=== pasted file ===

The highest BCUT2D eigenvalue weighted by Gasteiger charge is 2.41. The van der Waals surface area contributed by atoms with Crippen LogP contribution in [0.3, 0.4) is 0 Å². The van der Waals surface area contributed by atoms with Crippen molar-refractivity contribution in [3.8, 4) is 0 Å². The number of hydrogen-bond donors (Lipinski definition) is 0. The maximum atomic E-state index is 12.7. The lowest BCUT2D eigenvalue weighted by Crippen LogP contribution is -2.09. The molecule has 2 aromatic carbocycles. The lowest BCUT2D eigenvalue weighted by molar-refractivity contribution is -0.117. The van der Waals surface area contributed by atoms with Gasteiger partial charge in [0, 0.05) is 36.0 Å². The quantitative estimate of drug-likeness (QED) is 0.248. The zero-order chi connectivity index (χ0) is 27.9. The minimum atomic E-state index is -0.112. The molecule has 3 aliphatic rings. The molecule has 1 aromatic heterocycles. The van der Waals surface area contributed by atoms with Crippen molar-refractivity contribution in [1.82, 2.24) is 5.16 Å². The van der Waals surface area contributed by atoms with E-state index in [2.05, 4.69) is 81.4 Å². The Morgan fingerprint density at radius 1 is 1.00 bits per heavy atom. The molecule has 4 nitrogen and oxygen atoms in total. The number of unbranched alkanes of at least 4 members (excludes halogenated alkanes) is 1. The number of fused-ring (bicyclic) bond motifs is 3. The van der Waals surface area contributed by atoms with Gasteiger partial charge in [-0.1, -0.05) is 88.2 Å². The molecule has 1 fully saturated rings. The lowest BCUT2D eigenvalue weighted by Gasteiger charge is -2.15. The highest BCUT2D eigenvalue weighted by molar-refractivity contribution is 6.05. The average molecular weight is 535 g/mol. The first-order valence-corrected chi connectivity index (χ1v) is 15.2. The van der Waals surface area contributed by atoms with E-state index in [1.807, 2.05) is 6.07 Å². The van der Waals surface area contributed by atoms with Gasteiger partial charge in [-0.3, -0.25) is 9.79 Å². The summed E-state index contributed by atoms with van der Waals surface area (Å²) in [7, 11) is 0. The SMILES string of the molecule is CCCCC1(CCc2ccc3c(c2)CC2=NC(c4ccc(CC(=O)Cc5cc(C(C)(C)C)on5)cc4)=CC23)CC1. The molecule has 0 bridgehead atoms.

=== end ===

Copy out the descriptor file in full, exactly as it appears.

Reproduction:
The highest BCUT2D eigenvalue weighted by Gasteiger charge is 2.41. The van der Waals surface area contributed by atoms with Crippen LogP contribution in [0.3, 0.4) is 0 Å². The van der Waals surface area contributed by atoms with Crippen molar-refractivity contribution in [3.8, 4) is 0 Å². The number of hydrogen-bond donors (Lipinski definition) is 0. The maximum atomic E-state index is 12.7. The lowest BCUT2D eigenvalue weighted by Crippen LogP contribution is -2.09. The molecule has 2 aromatic carbocycles. The lowest BCUT2D eigenvalue weighted by molar-refractivity contribution is -0.117. The van der Waals surface area contributed by atoms with Gasteiger partial charge in [0, 0.05) is 36.0 Å². The quantitative estimate of drug-likeness (QED) is 0.248. The zero-order chi connectivity index (χ0) is 27.9. The minimum atomic E-state index is -0.112. The molecule has 3 aliphatic rings. The molecule has 1 aromatic heterocycles. The van der Waals surface area contributed by atoms with Crippen molar-refractivity contribution in [1.82, 2.24) is 5.16 Å². The van der Waals surface area contributed by atoms with E-state index in [2.05, 4.69) is 81.4 Å². The Morgan fingerprint density at radius 1 is 1.00 bits per heavy atom. The molecule has 4 nitrogen and oxygen atoms in total. The number of unbranched alkanes of at least 4 members (excludes halogenated alkanes) is 1. The number of fused-ring (bicyclic) bond motifs is 3. The van der Waals surface area contributed by atoms with Gasteiger partial charge in [-0.1, -0.05) is 88.2 Å². The molecule has 1 fully saturated rings. The lowest BCUT2D eigenvalue weighted by Gasteiger charge is -2.15. The highest BCUT2D eigenvalue weighted by molar-refractivity contribution is 6.05. The average molecular weight is 535 g/mol. The first-order valence-corrected chi connectivity index (χ1v) is 15.2. The van der Waals surface area contributed by atoms with E-state index in [1.807, 2.05) is 6.07 Å². The van der Waals surface area contributed by atoms with Gasteiger partial charge in [-0.3, -0.25) is 9.79 Å². The summed E-state index contributed by atoms with van der Waals surface area (Å²) in [7, 11) is 0. The SMILES string of the molecule is CCCCC1(CCc2ccc3c(c2)CC2=NC(c4ccc(CC(=O)Cc5cc(C(C)(C)C)on5)cc4)=CC23)CC1. The molecule has 0 bridgehead atoms.